Effective practice advice
We encourage providers to consider different disabilities and the challenges posed by these disabilities when developing support for disabled learners.
Students with different impairments, and within different impairments, will require different tailored support to address the barriers facing them.
1. Collect data
We expect providers to collect data on gaps across the student lifecycle for disabled students, including access, continuation, attainment and progression.
Provider-level data can be found on our access and participation data dashboard.
We also expect providers to collect data on disaggregated disabled student groups, at a minimum those with mental ill health, specific learning difficulties and physical impairments.
Providers may consider disaggregating further disability categories to gain a more thorough understanding of the gaps for particular disabled student groups.
2. Adopt an inclusive approach
The social model of disability is widely accepted as the most appropriate way to approach support for disabled students. The social model was developed out of an understanding that disability is not something medical to be treated but a failing on the part of society.
A social response to disability is not about ‘fixing’ the individual but about restructuring environments and attitudes around them.
Providers can adopt a social model of disability by building inclusive practices into their structure and operations. This means that fewer reasonable adjustments will be needed over time and where adjustments are needed, providers can be much more responsive to individual needs.
Inclusive practices could include:
- assistive technology
- learning resources, including staff training and induction
- considering inclusive learning in module and programme development and evaluation
- alternative assessment methods for disabled students
- counselling services and administrative processes to identify potential wellbeing issues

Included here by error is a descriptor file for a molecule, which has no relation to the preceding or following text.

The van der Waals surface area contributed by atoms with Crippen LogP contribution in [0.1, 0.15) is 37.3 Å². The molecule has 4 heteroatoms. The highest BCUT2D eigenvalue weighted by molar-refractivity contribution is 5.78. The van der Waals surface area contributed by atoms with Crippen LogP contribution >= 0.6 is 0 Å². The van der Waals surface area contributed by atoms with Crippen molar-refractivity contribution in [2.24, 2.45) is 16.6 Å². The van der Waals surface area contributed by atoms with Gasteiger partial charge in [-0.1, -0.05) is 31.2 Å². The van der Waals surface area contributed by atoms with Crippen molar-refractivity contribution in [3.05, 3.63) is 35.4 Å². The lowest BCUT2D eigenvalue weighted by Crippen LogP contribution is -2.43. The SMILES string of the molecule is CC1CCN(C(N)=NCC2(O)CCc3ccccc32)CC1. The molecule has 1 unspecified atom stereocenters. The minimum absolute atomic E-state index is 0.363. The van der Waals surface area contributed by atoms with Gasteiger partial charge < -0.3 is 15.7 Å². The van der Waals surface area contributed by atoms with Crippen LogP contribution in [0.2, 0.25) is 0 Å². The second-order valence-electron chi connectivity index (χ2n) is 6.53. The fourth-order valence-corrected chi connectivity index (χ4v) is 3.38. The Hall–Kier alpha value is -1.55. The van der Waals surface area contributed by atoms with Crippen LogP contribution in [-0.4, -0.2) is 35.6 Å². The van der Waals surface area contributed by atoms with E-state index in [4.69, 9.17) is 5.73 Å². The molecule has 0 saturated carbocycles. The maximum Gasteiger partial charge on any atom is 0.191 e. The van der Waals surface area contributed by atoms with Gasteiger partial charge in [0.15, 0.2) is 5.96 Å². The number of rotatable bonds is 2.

- accessibility plans for social spaces, teaching and learning facilities, services and accommodation.
A 2019 review by the Institute for Employment Studies found that there were key elements which appear to align with positive progress, including:
- strong leadership
- a holistic approach covering all students, and involving shared responsibility across the provider
- collaboration within providers between core disability services and across all staff groups
- balancing inclusive approaches with tailored support for individuals
- encouraging disclosure across the student lifecycle
- improving accessibility to services, digital resources and estates
- giving students a voice and involving students in the creation of services and training
- focusing on mental health and wellbeing
- ensuring adequate resources
- harnessing technology.
3. Engage with disabled students
Giving disabled students a voice and involving them in the creation of support services is a key element for positive change and a way of reinforcing the social model of disability.
Providers can engage with students through students' unions, surveys and focus groups.
Providers listening, interacting and being flexible is key.
4. Adopt a whole-provider approach to mental health
Providers can adopt Universities UK’s whole-provider approach to mental health. The framework includes eight areas:
The Stepchange: mentally healthy universities model calls on providers to adopt mental health as a strategic priority. It is formed of four domains: learn, support, work and live.
UUK has identified five cross-cutting themes to help providers embed a whole provider approach. These are:
- strong and visible senior leadership
- co-production with students and staff
- effective information sharing
- creating an inclusive environment
- research and innovation.